But Djawotho’s vision went far beyond reestablishing children’s ministry in Bunia and surrounding regions. The desperate need for trained children’s ministry leaders extended throughout all Congolese church denominations. On behalf of BCM, Dr. Kisa was appointed to make contact with Bishop Marini Bodho, president of the CCC (Church of Christ in Congo), the umbrella organization of more than sixty Protestant denominations across the DRC. In January, 2014, BCM president Dr. Martin Windle flew to Kinshasa to meet with Bishop Marini and other CCC leaders (Djawotho was scheduled to travel with him, but flight was cancelled due to snow storms). From that meeting came an invitation for BCM to partner with church denominations across the DRC in training Sunday school and Bible class teachers using BCM’s children’s ministry curriculum In Step With the Master Teacher.
Just a month later, Dr. Kisa and Mrs. Pat Govender, a BCM missionary from South Africa, arrived in Bunia to begin the first round of training seminars. Pat had grown up in a Hindu home and was led to Christ by the man who became her husband, Dave Govender, already a convert from Hinduism. Pat served in children’s and youth ministry for 19 years with Scripture Union. In 2009, Pat graduated from BCM’s Train The Trainer (TTT) program in Johannesburg, SA. In 2010 she received the added certification as a Master Trainer in the Netherlands and was appointed coordinator of BCM Africa’s Children’s Worker Training Program. Since then she has taught ISMT seminars from South Africa to Nigeria and as far afield as Sri Lanka and Ireland.
The site for the team’s first training seminar, Aungba, had once been a mission station where missionaries built schools, a hospital and clinic, evangelizing and planting churches in surrounding villages. Evacuated due to the armed conflict, Aungba had not been visited by missionaries in a decade. Surviving church congregations struggled with extreme poverty, growing their food on small farm plots, selling what they could spare for cash necessities like school fees and clothing. Their reception of Dr. Kisa and Pat Govender was jubilant.
15 leaders from three regions—Aungba, Kisangani, Blue Mountains (Bunia)—arrived for the training conference February 17-19. An outreach event into a local school allowed participants to put lessons immediately into practice with more than 600 children. By end of the training, leaders were excited to return to their own regions and replicate the training among their own churches. A special bonus was a gift from BCM of Footsteps of Faith curriculum in Lingala, Swahili and French to be distributed among the churches.
Dr. Kisa and Pat Govender then traveled more than 600 kilometers south of Bunia to Goma, a city edging Lake Kivu on the DRC/Rwanda border. The city had been hit hard by years of guerrilla fighting and a volcanic eruption that a decade earlier had buried 40% of the city in lava. Jolting over roads so full of pot-holes a local nickname is “dancing roads”, Dr. Kisa and Pat found much of the city still devastated with a poverty even worse than Aungba. Among the challenges were security issues that required shutting down training mid-afternoon, transport difficulties that caused students to arrive tardy, scant provisions to feed participants. Pat found herself the only woman at the large Catholic seminary complex where they were lodged.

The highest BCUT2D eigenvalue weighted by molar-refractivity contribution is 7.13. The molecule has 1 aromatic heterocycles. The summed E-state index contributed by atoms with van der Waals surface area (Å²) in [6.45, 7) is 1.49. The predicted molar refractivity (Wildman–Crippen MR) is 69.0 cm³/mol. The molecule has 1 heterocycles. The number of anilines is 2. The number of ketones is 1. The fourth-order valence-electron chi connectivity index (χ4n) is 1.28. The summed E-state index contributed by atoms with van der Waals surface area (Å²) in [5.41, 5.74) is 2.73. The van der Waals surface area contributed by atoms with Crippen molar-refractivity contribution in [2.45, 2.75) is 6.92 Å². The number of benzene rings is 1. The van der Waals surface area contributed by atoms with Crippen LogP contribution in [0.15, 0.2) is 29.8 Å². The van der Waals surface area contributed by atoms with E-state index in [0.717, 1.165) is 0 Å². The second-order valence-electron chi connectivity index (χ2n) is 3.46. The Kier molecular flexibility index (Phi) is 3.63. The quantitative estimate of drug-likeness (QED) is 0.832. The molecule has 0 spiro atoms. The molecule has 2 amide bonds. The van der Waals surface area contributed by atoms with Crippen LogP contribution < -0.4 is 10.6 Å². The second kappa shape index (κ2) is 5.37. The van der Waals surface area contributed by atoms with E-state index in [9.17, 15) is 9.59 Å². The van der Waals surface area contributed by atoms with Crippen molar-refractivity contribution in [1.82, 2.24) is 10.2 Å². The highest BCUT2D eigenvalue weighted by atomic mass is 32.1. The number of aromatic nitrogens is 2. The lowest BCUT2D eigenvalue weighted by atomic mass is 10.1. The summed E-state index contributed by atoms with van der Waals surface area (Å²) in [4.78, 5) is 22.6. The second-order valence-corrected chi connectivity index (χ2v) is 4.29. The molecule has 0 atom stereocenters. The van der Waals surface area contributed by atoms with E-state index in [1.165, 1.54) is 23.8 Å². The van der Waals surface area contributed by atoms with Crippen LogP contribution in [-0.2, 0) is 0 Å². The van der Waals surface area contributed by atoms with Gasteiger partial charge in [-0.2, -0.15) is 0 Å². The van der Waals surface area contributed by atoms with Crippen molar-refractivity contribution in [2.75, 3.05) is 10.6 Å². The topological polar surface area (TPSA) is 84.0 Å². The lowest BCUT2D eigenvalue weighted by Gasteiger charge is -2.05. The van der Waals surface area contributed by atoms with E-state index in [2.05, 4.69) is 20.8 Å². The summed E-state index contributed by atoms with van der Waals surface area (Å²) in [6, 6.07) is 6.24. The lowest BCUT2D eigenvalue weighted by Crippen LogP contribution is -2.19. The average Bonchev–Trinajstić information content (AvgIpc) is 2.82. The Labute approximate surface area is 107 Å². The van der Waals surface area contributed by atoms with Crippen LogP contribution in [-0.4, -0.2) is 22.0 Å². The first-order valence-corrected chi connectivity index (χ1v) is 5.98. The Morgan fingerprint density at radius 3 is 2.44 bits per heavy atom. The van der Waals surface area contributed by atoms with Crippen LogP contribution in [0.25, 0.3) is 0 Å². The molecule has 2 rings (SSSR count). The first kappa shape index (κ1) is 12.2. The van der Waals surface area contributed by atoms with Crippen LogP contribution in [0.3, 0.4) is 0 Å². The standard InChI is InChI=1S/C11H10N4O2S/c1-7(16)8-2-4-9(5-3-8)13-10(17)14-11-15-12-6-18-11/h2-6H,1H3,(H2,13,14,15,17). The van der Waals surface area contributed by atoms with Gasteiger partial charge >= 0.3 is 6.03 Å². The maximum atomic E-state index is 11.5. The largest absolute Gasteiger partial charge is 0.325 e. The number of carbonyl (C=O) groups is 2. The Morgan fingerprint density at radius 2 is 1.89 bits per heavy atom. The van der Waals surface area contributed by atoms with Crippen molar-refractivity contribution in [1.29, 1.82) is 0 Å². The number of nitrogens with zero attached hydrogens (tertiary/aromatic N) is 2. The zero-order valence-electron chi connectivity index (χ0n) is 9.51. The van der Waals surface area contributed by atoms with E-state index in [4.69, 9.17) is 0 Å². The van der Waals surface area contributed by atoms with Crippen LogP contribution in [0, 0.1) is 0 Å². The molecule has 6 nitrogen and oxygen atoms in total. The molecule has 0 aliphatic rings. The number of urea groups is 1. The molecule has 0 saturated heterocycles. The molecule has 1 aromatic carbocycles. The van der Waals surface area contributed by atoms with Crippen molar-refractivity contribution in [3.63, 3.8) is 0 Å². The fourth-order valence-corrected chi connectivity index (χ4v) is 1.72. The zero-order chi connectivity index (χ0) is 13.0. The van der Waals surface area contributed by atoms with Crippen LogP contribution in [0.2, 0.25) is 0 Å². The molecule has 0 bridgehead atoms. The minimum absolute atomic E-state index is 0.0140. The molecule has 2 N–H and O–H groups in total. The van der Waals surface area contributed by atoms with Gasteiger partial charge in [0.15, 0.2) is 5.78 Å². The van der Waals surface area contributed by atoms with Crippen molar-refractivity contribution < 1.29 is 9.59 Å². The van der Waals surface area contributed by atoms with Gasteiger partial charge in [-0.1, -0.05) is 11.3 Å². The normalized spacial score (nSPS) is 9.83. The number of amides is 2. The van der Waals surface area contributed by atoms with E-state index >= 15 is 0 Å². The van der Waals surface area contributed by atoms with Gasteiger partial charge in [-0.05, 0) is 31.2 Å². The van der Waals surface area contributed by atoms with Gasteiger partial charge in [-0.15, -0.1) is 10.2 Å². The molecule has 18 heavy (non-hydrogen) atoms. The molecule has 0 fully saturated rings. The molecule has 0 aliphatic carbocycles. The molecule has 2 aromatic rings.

“I was very scared and even asked if they could move me to where two nuns lived,” Pat shared later. “They said that it was even more inconvenient for me to stay there, so I just prayed harder and went to bed.”
But 46 church leaders arrived to participate in the ISMT training course February 25-28, with 40 receiving certificates for completing the training. 13 students continued on with additional Train The Trainer (TTT) classes. Many more applied for training than available teaching materials, room, or even food made possible. The repeated plea Dr. Kisa and Pat Govender heard from Aungba to Bunia to Goma became the slogan of their time in the DRC: “Please Come Back Again, and We Are Waiting!”
That is just what both BCM missionaries have in mind. Pat Govender shares, “I know we have just come back, but I feel strongly in my heart that we need to make another trip as soon as possible, to grab this opportunity while it is gaining momentum. They are now training others with the little they have. Our goal is to see at least a few trainers being trained well for each church denomination within the next two years.”
“Our ultimate goal, which is our vision too,” adds Dr. Djawotho Kisa, “is that all Congolese churches be given the opportunity to reach children for Jesus Christ.”
Already one church group has written that they have begun implementing the ISMT training for Sunday school teachers across the 29 parishes of their denomination. A pastor shared how he was showing his family what he’d learned in the training when a Christian neighbor stopped by to watch. She begged him to come share the training with teachers of their own church denomination and pledged herself to find necessary funds to set up the training.
Dr. Kisa and Pat Govender have both committed to return soon to the DRC, if possible with additional team members. But a follow-up trip requires both stability and funds. They share their own urgent request for prayer: “Pray for God’s perfect timing for the next trip. Due to all the trouble that has been happening there, we don’t know what the future holds for the people in Congo. We need to know when God wants to go and not rely on our own wisdom. Then we do have to pray for funding for these trips.”
BCM remains pledged to heed the plea of the Congolese church: “PLEASE COME BACK AGAIN, AND WE ARE WAITING!”
If you would like to be a part of BCM’s mission in the Democratic Republic of Congo, donations can be made HERE.
Originally Published in BCM World April 2014